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The Ted Williams Tunnel is a highway tunnel in Boston, Massachusetts; it is the third in the city to travel under Boston Harbor, with the Sumner Tunnel and the Callahan Tunnel. It carries the final segment of Interstate 90 (the Massachusetts Turnpike) from South Boston towards its eastern terminus at Route 1A in East Boston, slightly beyond Logan International Airport. The tunnel is named after the former Boston Red Sox baseball player and U.S. Marine air corps veteran Ted Williams.

Ted Williams Tunnel
Overview
LocationBoston, Massachusetts
StatusOpen
Route I‑90 / Mass Pike
StartSouth Boston
EndLogan International Airport in East Boston
Operation
Constructed1991–1995
Opened
  • December 15, 1995 (commercial traffic)
  • January 18, 2003 (general traffic)
OwnerCommonwealth of Massachusetts
OperatorMassachusetts Department of Transportation
TrafficAutomotive
TollBetween $0.20 and $2.05 both directions depending on payment method and residency
Technical
Length1.6 mi (2.6 km)
No. of lanes6 at ends, 4 under harbor
Operating speed45 mph (72 km/h)
Lowest elevation−100 feet (−30 m)[1]

Contents

HistoryEdit

 
Map showing the Williams tunnel (shown in red)

The Ted Williams Tunnel (TWT) was the first major link constructed as part of Boston's Big Dig. It is constructed from twelve "binocular" shaped steel sections fabricated in a Baltimore shipyard. These sections were then brought to the Black Falcon Pier near the site and each was fitted with a large surrounding mass of concrete (so that the tunnel section was more neutrally buoyant). Using additional flotation, the tunnel sections were then floated into place, lowered into a dredged channel, and joined to the other sections. At this point, the steel panels sealing the now-joined sections could be cut out and the finishing operations could be completed.

When the TWT opened in 1995 it was only available to authorized commercial traffic. Later, non-commercial traffic was allowed to access the tunnel on weekends and holidays. In 2003, with the substantial completion of the I-90 portion of the Big Dig, the tunnel was opened to all traffic at all times.

The tunnel is 8,448 feet (2,575 m) long, of which approximately 3,960 feet (1,210 m) are underwater. A toll is collected in both directions, through the E-ZPass electronic toll collection system, formerly named the "Fast Lane" system. Vehicles with a Massachusetts E-ZPass transponder pay $1.75, and the tolls are higher for vehicles with an out of state E-ZPass or vehicles without an E-ZPass. Eligible Boston residents for the E-ZPass discount program pay $0.20 for either direction. Commercial vehicles pay higher, depending on number of axles.[2]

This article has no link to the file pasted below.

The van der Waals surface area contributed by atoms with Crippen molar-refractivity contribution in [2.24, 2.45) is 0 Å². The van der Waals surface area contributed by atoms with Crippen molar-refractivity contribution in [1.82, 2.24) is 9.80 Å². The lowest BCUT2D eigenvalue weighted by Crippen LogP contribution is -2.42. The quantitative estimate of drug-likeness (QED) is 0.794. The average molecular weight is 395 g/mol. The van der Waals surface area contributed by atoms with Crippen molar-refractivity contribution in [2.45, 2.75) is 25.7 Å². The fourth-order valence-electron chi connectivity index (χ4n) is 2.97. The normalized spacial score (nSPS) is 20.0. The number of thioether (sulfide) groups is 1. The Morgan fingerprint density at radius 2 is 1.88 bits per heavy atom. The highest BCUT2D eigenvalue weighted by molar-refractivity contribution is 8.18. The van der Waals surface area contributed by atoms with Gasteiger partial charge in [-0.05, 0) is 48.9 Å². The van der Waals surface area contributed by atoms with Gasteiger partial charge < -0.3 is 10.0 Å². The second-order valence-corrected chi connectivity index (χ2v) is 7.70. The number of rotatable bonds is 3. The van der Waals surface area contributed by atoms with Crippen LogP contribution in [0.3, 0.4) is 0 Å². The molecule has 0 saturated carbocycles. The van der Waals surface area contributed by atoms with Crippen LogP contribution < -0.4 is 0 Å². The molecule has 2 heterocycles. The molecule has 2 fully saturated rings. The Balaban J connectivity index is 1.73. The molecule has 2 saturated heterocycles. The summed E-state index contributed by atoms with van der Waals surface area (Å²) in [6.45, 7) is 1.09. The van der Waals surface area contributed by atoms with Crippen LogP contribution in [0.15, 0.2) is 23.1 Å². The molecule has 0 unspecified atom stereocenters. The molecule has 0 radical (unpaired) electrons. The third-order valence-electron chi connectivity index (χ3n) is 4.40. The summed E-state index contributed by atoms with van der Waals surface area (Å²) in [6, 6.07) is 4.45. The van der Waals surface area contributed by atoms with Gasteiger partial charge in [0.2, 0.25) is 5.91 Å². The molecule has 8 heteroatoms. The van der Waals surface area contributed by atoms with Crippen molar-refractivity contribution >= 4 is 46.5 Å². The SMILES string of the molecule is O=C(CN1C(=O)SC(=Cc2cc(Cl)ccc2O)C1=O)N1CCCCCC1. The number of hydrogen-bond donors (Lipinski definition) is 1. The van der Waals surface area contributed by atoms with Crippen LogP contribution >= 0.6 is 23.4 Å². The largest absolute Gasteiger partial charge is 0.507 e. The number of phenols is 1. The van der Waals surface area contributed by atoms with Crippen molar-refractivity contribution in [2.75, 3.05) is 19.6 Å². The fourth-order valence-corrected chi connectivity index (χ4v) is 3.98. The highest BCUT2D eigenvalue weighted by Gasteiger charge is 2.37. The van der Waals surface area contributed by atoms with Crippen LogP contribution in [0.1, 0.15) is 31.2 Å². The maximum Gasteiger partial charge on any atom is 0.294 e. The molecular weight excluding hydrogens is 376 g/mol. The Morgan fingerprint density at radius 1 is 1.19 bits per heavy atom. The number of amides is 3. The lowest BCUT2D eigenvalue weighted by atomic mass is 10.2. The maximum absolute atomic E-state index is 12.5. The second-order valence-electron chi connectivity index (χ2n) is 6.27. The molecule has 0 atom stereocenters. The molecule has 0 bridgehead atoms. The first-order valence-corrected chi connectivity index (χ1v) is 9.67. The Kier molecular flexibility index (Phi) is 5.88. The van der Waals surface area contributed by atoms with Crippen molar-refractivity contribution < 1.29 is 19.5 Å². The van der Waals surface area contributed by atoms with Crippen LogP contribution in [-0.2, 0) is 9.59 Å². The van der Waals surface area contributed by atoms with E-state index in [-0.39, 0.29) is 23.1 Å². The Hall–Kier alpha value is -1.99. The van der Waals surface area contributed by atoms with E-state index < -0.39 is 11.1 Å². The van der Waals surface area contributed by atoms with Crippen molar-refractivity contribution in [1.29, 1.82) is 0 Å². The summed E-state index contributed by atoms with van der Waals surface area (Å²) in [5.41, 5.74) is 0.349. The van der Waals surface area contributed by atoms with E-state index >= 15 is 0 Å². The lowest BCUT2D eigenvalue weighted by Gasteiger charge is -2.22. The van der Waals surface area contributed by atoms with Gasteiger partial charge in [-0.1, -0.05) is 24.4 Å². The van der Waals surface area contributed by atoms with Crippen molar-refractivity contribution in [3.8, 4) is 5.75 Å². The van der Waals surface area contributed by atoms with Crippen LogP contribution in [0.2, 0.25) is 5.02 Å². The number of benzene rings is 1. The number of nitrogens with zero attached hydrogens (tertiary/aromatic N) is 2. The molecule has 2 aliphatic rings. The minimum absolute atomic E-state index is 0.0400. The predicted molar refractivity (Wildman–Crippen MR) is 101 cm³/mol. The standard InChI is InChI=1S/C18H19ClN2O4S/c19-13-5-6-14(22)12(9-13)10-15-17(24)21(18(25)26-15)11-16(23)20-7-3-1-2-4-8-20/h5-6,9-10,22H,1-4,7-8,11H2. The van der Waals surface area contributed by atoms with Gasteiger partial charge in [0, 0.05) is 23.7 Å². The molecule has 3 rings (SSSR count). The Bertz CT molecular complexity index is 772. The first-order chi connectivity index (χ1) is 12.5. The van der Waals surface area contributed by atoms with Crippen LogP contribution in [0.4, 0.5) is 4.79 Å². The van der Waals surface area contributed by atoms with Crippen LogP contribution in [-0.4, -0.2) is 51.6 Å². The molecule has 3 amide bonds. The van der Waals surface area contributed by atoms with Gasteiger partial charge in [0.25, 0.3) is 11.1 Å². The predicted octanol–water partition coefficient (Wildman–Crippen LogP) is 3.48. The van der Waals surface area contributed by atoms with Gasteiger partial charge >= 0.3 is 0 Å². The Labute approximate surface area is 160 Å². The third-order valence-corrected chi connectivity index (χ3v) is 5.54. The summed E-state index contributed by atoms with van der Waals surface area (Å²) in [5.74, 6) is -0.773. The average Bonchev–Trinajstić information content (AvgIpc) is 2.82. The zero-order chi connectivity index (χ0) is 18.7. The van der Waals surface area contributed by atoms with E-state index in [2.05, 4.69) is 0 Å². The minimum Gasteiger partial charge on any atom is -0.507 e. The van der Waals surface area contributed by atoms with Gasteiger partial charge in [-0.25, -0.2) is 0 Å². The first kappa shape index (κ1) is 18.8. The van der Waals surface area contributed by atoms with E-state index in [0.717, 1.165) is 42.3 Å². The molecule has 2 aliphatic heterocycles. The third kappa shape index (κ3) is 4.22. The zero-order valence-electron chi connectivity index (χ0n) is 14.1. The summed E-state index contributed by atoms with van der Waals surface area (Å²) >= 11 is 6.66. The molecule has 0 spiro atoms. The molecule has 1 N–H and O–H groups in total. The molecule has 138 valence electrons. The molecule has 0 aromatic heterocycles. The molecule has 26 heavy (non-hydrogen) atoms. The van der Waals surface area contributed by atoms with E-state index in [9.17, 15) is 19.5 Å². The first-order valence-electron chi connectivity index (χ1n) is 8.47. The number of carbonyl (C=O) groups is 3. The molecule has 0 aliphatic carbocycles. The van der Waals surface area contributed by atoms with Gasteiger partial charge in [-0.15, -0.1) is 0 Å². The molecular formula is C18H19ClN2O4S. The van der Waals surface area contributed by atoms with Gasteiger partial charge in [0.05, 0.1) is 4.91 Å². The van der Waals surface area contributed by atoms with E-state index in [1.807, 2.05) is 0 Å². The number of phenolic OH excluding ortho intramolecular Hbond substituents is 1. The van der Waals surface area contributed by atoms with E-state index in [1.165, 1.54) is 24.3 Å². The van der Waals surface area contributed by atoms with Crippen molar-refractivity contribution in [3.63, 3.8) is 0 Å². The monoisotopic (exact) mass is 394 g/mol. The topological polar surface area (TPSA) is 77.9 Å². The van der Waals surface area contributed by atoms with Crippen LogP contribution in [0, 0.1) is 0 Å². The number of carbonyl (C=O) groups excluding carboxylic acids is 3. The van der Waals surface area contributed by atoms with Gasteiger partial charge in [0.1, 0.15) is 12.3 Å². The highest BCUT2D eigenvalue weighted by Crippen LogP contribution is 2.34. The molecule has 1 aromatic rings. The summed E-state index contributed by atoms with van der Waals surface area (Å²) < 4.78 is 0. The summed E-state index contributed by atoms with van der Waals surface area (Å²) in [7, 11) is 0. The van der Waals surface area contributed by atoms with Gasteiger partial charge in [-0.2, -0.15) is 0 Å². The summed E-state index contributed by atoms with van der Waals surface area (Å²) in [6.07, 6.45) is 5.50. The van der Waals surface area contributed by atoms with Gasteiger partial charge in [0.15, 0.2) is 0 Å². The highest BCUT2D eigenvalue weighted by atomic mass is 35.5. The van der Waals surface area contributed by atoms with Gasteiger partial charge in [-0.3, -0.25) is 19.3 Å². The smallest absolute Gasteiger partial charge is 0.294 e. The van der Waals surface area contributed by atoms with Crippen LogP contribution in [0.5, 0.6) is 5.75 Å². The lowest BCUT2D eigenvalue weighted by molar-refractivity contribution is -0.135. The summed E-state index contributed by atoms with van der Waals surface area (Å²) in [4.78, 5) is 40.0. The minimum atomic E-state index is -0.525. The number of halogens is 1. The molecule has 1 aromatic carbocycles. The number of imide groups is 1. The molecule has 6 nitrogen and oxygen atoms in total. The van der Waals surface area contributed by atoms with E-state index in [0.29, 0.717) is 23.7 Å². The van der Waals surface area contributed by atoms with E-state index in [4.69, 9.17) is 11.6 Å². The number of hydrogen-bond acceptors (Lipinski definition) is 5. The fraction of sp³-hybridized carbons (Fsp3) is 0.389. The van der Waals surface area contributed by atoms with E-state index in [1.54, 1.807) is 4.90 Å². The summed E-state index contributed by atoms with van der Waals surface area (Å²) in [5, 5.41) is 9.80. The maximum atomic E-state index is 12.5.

Big Dig ceiling collapseEdit

On July 10, 2006 at approximately 11 p.m. four three-ton sections of a concrete drop ceiling inside the I-90 Fort Point Channel tunnel leading to the Ted Williams Tunnel collapsed. A section of ceiling fell on top of a car traveling through the connector tunnel, killing 38-year-old passenger Milena Del Valle and slightly injuring her husband Angel Del Valle, who was driving. The cause of the collapse was later determined to be the failure of adhesives connecting a steel tieback suspending the concrete drop ceiling to the main ceiling above.

 
Traffic detoured onto I-93 at the South Bay Interchange after collapse.

Massachusetts governor Mitt Romney ordered the eastbound lanes of the Ted Williams Tunnel to be immediately shut down on July 20 after two ceiling supports showed signs of slippage. At a press conference, Romney stated that "pull tests" were to be conducted in the eastbound tube to test the stress load on the bolt/epoxy[3] system that supports the drop ceiling. An independent contracting firm was to conduct that test. Romney said the shutdown should last "hours, not days".[4][5] The next morning, the eastbound lanes of the tunnel were opened to MBTA Silver Line buses as well as commercial buses running to Logan Airport.

Late in the evening of August 8, I-90 connector ramp A leading to the Ted Williams Tunnel was reopened to general traffic, easing the crunch on Logan Airport traffic coming from the south. Cars heading to the airport northbound on the Southeast Expressway (I-93) would get off at exit 18 and take the South Boston Access (Haul) Road to Ramp A, eliminating the need to go through downtown Boston and U-turn at Storrow Drive to access the Callahan Tunnel.[6] One eastbound lane of the connector tunnel which collapsed was reopened to traffic on September 1.

See alsoEdit

ReferencesEdit

  1. ^ "Ted Williams Tunnel". Eastern Roads. Retrieved 2015-06-22.
  2. ^ "Toll Calculator". Massachusetts Department of Transportation. 2013-10-15.
  3. ^ "Epoxy Construction project Boston". PBTP Epoxy construction division. 2010-06-13.
  4. ^ Ryan, Andrew (2006-07-20). "Romney closes eastbound Ted Williams Tunnel". The Boston Globe. Retrieved 2006-07-20.
  5. ^ "Romney Shuts Down Part Of Ted Williams Tunnel". FOX NEWS. 2006-07-20. Retrieved 2006-07-20.
  6. ^ Daniel, Mac (2006-08-09). "Connector ramp to Logan reopens". The Boston Globe. Retrieved 2006-08-09.

Coordinates: 42°21′12″N 71°01′42″W / 42.3533°N 71.0283°W / 42.3533; -71.0283